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Bath County State Senator Creigh Deeds won an overwhelming victory last week in the statewide Democratic primary. He will now face Republican Bob McDonnell in the fall for the contest to succeed Tim Kaine as Virginia’s governor.
Deeds was thought to be the underdog to the heavily financed campaign of former DNC chairman Terry McAuliffe. But much of McAuliffe’s appeal fell apart under scrutiny, especially his claim to have created so many jobs, a notion pretty much put to rest by a critical Washington Post article.
Deed’s other opponent, former state delegate Brian Moran, resigned his seat in the legislature so he could continue to raise money for his campaign. The fact that he utterly abandoned his constituents for his gubernatorial ambitions apparently rubbed some people the wrong way.
In contrast, Deeds went to Richmond and performed the job the voters of his district had elected him to do, knowing he couldn’t raise money during the General Assembly session. He even put forward a progressive package of legislative proposals; he didn’t get much of it passed but his ideas were lauded by the press and by his colleagues.
For people who know him personally (and I do), he has an infectious enthusiasm for the Virginia Democratic Party. He has given much of his own time to campaign for the party’s candidates, even in races where he probably knew privately that a particular candidate couldn’t win.
But Deeds knows something about party building, and he was always looking to find good, credible candidates to carry the Democratic banner. Virginia Democrats have generally been a bit more moderate than the national party. Deeds will fit in well with that tradition, and shouldn’t have a problem convincing most voters that he’s in the mold of Mark Warner, Jim Webb and Tim Kaine.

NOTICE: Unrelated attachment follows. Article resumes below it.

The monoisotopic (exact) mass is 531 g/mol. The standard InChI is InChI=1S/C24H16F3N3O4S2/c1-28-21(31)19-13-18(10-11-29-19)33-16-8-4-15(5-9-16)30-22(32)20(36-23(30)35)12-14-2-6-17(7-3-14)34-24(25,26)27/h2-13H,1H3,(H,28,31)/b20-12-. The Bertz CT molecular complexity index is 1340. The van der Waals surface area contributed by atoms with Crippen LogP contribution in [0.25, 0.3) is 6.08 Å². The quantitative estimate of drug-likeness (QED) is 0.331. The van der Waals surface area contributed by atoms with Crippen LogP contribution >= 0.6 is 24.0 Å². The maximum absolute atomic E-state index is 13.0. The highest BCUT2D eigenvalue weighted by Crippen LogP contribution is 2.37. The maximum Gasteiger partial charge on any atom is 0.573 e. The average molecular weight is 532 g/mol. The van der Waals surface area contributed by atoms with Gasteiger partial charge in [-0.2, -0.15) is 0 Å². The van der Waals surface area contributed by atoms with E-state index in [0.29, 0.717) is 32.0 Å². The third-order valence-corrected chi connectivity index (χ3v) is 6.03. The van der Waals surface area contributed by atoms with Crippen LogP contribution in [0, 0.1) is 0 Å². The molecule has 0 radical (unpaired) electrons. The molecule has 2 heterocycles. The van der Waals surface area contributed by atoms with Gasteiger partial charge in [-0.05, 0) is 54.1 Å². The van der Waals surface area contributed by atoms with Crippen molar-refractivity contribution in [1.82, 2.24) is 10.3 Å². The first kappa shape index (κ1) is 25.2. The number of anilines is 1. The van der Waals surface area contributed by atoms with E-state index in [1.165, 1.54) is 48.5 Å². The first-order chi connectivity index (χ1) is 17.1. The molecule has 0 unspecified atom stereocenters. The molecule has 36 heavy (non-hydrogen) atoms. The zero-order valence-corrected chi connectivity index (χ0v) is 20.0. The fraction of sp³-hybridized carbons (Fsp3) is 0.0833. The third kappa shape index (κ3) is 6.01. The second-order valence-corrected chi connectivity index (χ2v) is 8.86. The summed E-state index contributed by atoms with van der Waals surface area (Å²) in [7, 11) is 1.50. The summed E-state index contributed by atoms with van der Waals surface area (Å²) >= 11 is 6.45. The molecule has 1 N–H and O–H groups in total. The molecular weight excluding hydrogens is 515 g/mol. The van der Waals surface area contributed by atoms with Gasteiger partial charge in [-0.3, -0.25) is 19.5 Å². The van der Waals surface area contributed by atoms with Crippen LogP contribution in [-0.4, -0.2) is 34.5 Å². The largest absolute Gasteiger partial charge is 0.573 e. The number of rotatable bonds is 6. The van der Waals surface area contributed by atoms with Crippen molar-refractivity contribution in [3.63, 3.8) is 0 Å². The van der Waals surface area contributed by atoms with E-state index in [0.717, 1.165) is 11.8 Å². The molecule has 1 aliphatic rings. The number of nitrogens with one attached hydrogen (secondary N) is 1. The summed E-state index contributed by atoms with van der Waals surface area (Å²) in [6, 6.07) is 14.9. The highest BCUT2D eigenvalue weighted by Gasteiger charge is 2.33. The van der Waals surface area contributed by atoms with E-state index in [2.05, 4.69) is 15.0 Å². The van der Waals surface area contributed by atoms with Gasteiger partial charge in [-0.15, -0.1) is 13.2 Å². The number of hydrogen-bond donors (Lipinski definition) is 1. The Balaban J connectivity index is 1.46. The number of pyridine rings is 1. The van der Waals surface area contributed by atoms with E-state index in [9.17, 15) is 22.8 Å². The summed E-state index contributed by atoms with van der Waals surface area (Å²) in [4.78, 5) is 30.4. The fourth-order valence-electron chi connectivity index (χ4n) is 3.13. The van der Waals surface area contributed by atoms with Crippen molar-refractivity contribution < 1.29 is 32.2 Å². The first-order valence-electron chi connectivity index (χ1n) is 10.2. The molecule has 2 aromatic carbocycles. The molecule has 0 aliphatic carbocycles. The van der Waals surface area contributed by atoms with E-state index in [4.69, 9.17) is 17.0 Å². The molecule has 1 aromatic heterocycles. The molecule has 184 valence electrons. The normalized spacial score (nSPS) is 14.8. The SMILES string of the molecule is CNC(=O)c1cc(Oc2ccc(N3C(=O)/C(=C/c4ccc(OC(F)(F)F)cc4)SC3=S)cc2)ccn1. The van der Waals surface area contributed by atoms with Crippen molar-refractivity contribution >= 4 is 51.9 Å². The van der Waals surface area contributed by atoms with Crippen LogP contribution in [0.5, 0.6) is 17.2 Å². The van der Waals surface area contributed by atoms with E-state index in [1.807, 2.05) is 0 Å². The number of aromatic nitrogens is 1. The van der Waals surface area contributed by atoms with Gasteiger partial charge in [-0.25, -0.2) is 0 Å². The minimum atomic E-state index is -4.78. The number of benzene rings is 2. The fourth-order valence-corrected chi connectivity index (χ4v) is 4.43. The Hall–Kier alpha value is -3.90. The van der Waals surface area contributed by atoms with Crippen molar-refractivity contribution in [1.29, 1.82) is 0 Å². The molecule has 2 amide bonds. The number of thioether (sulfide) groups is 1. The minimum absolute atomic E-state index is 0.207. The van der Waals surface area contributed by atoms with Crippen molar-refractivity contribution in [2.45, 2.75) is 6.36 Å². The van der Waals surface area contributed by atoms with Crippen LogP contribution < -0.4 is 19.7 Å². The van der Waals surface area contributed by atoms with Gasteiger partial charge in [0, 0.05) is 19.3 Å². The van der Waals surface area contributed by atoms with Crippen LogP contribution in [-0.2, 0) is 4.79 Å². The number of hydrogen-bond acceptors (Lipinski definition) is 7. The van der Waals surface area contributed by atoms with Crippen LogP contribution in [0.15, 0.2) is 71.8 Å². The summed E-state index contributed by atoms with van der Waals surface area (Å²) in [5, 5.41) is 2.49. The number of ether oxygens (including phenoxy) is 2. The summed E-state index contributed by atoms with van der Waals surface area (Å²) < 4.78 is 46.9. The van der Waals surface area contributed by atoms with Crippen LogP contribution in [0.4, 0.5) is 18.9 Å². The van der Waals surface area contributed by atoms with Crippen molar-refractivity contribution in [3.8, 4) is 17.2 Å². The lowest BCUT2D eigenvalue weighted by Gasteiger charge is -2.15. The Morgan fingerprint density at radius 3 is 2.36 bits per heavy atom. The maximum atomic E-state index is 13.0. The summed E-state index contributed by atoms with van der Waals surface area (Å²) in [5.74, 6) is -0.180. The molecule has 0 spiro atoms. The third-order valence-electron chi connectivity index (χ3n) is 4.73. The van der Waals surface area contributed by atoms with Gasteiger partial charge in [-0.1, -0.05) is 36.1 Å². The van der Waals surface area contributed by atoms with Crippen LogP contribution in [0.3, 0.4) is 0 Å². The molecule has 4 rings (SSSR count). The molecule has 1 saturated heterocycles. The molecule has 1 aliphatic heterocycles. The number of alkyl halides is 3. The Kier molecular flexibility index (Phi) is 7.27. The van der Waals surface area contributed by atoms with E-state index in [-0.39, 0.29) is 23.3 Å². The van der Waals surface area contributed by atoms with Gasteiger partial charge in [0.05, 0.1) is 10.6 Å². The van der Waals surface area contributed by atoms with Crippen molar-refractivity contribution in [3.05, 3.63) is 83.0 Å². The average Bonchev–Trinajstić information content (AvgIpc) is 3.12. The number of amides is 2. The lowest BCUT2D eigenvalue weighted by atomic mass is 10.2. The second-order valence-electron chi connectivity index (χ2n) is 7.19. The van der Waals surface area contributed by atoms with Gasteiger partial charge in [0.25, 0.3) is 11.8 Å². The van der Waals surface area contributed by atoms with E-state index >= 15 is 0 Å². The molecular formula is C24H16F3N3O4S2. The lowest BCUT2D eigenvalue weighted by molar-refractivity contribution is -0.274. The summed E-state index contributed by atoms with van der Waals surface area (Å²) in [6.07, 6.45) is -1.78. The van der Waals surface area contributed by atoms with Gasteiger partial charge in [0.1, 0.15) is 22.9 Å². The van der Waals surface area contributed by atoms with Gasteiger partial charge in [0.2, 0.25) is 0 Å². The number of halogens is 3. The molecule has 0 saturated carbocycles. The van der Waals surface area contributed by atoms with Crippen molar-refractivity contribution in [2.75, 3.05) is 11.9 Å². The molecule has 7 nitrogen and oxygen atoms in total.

As for the Republicans, well, their state party is every bit as right-wing and ideologically driven as the national GOP. They prove that every chance they get, and they proved it again recently when they chose state senator Ken Cucinelli as their candidate for attorney general.
Taxes and abortion; that’s all you’ll get from him. He’s every bit the ultraconservative that his buddy, Steve Newman, is, and he’ll make a good running mate for McDonnell, who is certainly no moderate.
So, Virginia voters will have a good choice. They can go with the kind of mainstream, moderate leaders they’ve been voting for in recent campaigns, or they can choose the passions and extremes of the state Republican party.
I’m betting that once more voters get to know Creigh Deeds, they’ll find the choice easier to make. They are likely to be impressed by his common sense, his intelligence, and his passion for good and responsible government.
Those are the reasons he swept to what turned out to be a rather easy victory over not one, but two opponents in his own party. When primary voters actually began to think about who would make the best Democratic candidate in the fall, they mostly concluded that it was Deeds.
Now, it’s on to the fall election in a state that has truly turned blue, and that has chosen moderate Democrats just like Deeds in the last two governor’s campaigns. I think it’s clear that he starts off as the favorite.
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Rick Howell, a Bedford native, is a member of the Roanoke City Democratic Committee, and can be reached by e-mail at NewCenHowell@aol.com.